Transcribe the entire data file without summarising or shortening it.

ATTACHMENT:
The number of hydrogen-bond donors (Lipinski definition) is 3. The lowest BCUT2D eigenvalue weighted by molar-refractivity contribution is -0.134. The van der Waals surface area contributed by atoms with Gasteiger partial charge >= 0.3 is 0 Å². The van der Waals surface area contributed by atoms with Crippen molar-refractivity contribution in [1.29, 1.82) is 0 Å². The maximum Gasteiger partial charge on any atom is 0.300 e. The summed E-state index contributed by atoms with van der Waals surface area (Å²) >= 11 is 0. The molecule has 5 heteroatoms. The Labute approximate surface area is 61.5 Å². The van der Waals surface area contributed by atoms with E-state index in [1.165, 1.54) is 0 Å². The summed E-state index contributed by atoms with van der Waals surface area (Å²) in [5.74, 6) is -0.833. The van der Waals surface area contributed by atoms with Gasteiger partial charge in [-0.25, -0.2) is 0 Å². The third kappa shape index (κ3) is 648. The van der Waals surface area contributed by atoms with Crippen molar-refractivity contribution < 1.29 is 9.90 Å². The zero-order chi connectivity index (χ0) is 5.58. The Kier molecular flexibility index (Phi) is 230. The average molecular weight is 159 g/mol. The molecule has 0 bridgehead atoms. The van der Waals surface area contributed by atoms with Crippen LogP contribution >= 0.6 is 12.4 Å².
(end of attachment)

The number of hydrogen-bond donors (Lipinski definition) is 3. The lowest BCUT2D eigenvalue weighted by molar-refractivity contribution is -0.134. The van der Waals surface area contributed by atoms with Gasteiger partial charge >= 0.3 is 0 Å². The van der Waals surface area contributed by atoms with Crippen molar-refractivity contribution in [1.29, 1.82) is 0 Å². The maximum Gasteiger partial charge on any atom is 0.300 e. The summed E-state index contributed by atoms with van der Waals surface area (Å²) >= 11 is 0. The molecule has 5 heteroatoms. The Labute approximate surface area is 61.5 Å². The van der Waals surface area contributed by atoms with E-state index in [1.165, 1.54) is 0 Å². The summed E-state index contributed by atoms with van der Waals surface area (Å²) in [5.74, 6) is -0.833. The van der Waals surface area contributed by atoms with Gasteiger partial charge in [-0.25, -0.2) is 0 Å². The third kappa shape index (κ3) is 648. The van der Waals surface area contributed by atoms with Crippen molar-refractivity contribution < 1.29 is 9.90 Å². The zero-order chi connectivity index (χ0) is 5.58. The Kier molecular flexibility index (Phi) is 230. The average molecular weight is 159 g/mol. The molecule has 0 bridgehead atoms. The van der Waals surface area contributed by atoms with Crippen LogP contribution >= 0.6 is 12.4 Å².